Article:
is also the ultimate secret of mathematics. Your way of constructing things
and imagining things may be different than mine. But if we have a simple
common language in which we all can go back to in order to resolve any
failure of communication, just as in engineering, then we can progress.
This is what set theory provides in a way that nothing else provides right
The engineers don't endlessly fret over the fact that one can build
electrical outlets with different dimensions, and the vast difficulties in
accomodating them. The engineers pick one way to incorporate everything
that is relevant, so as to facilitate compatibility. The engineers live and
die by interpretability! So does, in a sense, foundations of mathematics.
>I have not thought a lot about the question of whether mathematics is
>expressible in an INTERPRETED first-order language. My guess is that it
>would be and that is part of what Harvey's intuition rests on.
I'm not sure what you mean by an INTERPRETED first-order language, but if
it is what Randy and I have in mind, then I of course concur.
>However, Harvey later goes on to write:
>> So the present way of setting this up, which goes to the other tidy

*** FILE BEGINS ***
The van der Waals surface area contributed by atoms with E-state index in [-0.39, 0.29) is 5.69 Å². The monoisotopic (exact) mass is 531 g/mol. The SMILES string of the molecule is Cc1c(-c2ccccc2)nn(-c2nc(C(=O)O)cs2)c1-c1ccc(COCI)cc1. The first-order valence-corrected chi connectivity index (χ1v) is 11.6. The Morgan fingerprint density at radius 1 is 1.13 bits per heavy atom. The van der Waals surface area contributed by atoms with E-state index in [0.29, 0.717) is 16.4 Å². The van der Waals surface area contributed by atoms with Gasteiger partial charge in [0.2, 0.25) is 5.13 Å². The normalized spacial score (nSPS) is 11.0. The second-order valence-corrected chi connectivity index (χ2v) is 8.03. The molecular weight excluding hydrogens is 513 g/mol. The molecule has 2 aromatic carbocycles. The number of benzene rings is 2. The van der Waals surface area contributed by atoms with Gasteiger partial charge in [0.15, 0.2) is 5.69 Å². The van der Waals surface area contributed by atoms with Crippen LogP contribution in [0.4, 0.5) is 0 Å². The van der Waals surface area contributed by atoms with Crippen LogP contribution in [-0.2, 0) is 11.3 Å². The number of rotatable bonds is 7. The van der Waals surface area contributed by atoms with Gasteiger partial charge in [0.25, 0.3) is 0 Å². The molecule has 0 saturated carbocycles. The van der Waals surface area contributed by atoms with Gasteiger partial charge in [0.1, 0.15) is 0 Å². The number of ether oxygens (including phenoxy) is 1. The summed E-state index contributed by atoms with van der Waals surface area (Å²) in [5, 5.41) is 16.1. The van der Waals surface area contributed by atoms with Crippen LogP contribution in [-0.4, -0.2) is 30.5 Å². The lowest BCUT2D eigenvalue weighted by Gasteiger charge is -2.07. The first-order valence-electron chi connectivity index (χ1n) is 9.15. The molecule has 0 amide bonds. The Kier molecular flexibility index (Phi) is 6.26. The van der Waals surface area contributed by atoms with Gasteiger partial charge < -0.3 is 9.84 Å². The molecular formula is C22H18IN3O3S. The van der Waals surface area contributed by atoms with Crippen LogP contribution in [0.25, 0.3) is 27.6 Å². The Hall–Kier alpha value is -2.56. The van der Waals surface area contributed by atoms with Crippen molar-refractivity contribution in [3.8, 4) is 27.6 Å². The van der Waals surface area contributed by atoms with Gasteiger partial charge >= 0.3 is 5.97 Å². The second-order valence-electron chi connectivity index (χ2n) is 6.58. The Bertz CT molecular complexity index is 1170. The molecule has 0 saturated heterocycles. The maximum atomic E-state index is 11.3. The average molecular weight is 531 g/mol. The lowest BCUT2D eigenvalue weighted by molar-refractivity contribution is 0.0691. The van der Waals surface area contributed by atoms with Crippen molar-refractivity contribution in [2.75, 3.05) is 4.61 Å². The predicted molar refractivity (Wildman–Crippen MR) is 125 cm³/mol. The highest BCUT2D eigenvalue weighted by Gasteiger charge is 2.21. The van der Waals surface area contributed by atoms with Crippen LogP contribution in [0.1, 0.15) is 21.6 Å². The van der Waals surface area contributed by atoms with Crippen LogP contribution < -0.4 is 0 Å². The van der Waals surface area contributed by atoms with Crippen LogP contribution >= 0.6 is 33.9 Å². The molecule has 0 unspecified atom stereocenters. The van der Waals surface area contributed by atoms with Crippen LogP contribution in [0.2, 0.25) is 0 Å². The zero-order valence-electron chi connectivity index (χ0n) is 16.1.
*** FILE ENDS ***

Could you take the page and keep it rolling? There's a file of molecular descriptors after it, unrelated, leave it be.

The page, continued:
>>extreme, is to just have sets and membership (and equality). Despite the
>>undeniable fact that this has its unsatisfactory aspects, it is quite
>>satisfactory, simple, and neat, and quite adequate for a great many
>>purposes. Furthermore, nothing comparable has been proposed and developed
>>that does the same things so well.
>To forestall this was the whole point of my remarks about modeling. Set
>theory gives us a way to MODEL many of the objects of mathematics, but it
>is only that: modeling. Modeling has its uses but one should never forget
>the difference between the model and the things being modeled.
The engineers realize that they are not going to get anywhere talking like
this, and so they settle on particular modelings - i.e., standards. Saying